James Wright is bundled up against the bitter cold as he waits for the bus at Oak and Woodville streets on the east side. Today's temperatures aren't expected to be any better. (THE BLADE/AMY E. VOIGT) <br> <img src=http://www.toledoblade.com/graphics/icons/photo.gif> <b><font color=red>VIEW</b></font color=red>: <a href=" /apps/pbcs.dll/gallery?Avis=TO&Dato=20080207&Kategori=NEWS12&Lopenr=520661654&Ref=PH" target="_blank "><b>Flood photos</b></a>
Plummeting temperatures and powerful wind gusts whipped up wind chills as low as -16 degrees yesterday as floodwaters that have plagued the area for the second time in six months slowly began to recede.
The extreme cold made for lousy conditions for victims trying to recover from their water-logged experiences, as well as others just trying to endure a winter day in February.
Blowing snow slithered across highways and wind gusts shook vehicles trying to maintain a steady course.
"Mother Nature is not nice sometimes," Denise Freeman said.
She and her husband Mitch, who live in Wood County's Webster Township, and nine other family members, removed flood-damaged furniture and other items from the basement of a rental home on Water Street near downtown Pemberville. The home, owned by her mother-in-law, borders the Portage River.
As they did, they tried to avoid slipping on ice created by dripping water that froze when it hit the ground.
"It was just like an instant freeze, so it was kind of hard to manage getting wet things into a big Dumpster," she said. "The water usually comes up a couple of inches, but this flood kind of enveloped the whole basement."
"It was hard and sad," she said of the recovery effort. "But we were there together and it was on Sunday and all the more special."
"We had a good time in light of the situation," Mrs. Freeman said.
The National Weather Service office in Cleveland issued advisories yesterday warning of extreme cold, strong winds, and flooding that just wouldn't go away.
At 6 a.m. yesterday, the temperature at Toledo Express Airport was 23 degrees, with a wind chill of 6 degrees.
Ten hours later - at 4 p.m. - the mercury had dipped to 6 degrees, with a windchill of -16.
In Findlay, which had been inundated with water from the Blanchard River, the same was true.
At 6 a.m., it was 25 degrees, with a windchill of 9 degrees. But by 6 last night, the temperature was 6 degrees and the windchill was -15.
The weather service's wind chill advisory for the area was to remain in effect until 10 this morning.
And some flood warnings weren't going away because the water wasn't receding as quickly as first thought.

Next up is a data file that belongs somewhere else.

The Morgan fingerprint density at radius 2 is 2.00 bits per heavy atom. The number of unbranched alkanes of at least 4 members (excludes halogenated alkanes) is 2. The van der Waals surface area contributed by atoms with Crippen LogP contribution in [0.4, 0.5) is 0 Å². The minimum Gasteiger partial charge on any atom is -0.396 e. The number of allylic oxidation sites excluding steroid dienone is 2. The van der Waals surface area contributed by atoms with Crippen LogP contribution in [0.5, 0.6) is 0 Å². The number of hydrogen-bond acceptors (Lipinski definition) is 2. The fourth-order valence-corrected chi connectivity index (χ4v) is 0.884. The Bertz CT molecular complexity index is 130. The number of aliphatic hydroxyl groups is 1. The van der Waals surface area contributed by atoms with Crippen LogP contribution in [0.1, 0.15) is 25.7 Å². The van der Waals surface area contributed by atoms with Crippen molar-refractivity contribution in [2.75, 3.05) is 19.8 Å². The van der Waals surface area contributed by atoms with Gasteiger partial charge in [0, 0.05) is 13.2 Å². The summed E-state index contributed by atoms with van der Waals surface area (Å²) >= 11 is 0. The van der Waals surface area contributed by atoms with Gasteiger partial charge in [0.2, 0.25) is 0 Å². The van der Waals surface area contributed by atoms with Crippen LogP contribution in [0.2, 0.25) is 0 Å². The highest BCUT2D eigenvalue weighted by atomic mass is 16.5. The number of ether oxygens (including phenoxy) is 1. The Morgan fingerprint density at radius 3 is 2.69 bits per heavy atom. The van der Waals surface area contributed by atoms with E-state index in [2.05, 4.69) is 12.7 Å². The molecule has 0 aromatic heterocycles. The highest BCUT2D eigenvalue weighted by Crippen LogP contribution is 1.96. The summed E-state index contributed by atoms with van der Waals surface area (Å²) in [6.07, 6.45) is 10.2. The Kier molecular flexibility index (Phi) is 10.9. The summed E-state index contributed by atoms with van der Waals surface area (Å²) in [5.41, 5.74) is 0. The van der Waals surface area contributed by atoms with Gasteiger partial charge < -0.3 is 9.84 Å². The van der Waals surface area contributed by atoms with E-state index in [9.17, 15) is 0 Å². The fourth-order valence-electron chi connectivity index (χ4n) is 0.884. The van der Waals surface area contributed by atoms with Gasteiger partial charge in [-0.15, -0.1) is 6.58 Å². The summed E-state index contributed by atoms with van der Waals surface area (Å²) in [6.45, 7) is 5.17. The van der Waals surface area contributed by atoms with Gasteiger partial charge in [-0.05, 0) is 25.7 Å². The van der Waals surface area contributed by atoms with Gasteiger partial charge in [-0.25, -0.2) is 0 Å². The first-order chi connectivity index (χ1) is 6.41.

"There was more rain and runoff than we anticipated," said Walter Fitzgerald, a meteorologist at the weather service's Cleveland office.
The warning for the Maumee River was extended until tomorrow afternoon. Defiance and Napoleon were reporting minor flooding, with moderate flooding in Grand Rapids. Minor flooding was reported in Waterville, according to the weather service.
Park benches and trees along the Maumee River in Grand Rapids that were surrounded by flood water a few days ago were encased in ice yesterday afternoon.
As for the Sandusky River, minor flooding was reported in the Tiffin area, with the river near flood stage in Fremont.
The Portage River in Woodville and the River Raisin in Dundee and Monroe were still near flood stage last night, according to the weather service.
In Findlay, Mayor Pete Sehnert said conditions were "awfully cold," but had little effect on floodwater along the Blanchard, which returned to its banks Saturday as city crews worked to bring Findlay back to normal.
"It's hard on the residents. They're frustrated," the mayor said. "Hopefully, we can get some plans done that will minimize the damage that this rivers causes us."
Strong winds blowing across Lake Erie necessitated a low water advisory from Maumee Bay to Vermilion.
"West winds to 40-knot gales will cause the water level on the western end of Lake Erie to drop below the critical mark for safe navigation," the weather service said.
At 2 p.m., the water level at Toledo was about two feet below the critical level for safe navigation and likely to fall an additional foot before the wind weakened early today, the weather service said.
Petty Officer Shawn McNerney, of the U.S. Coast Guard's Marblehead station, said yesterday's strong winds broke up whatever Lake Erie ice there was.
"People would normally be out there ice fishing right now. But with all the wind, waves, and the current, there are no fisherman," he said.
"The wind is blowing at about 45 knots, which is equal to about 55 to 60 mph," Mr. McNerney said about 6:15 last night.
Mr. Fitzgerald said the area's recent weather is "not a normal event."
He said it will warm up slightly, but continue to be cold throughout the week.
"As far as this extreme cold air is concerned, we should start seeing a warm up probably around Tuesday," he said. "Temperatures will start moving upward, but still will be below normal until Friday."
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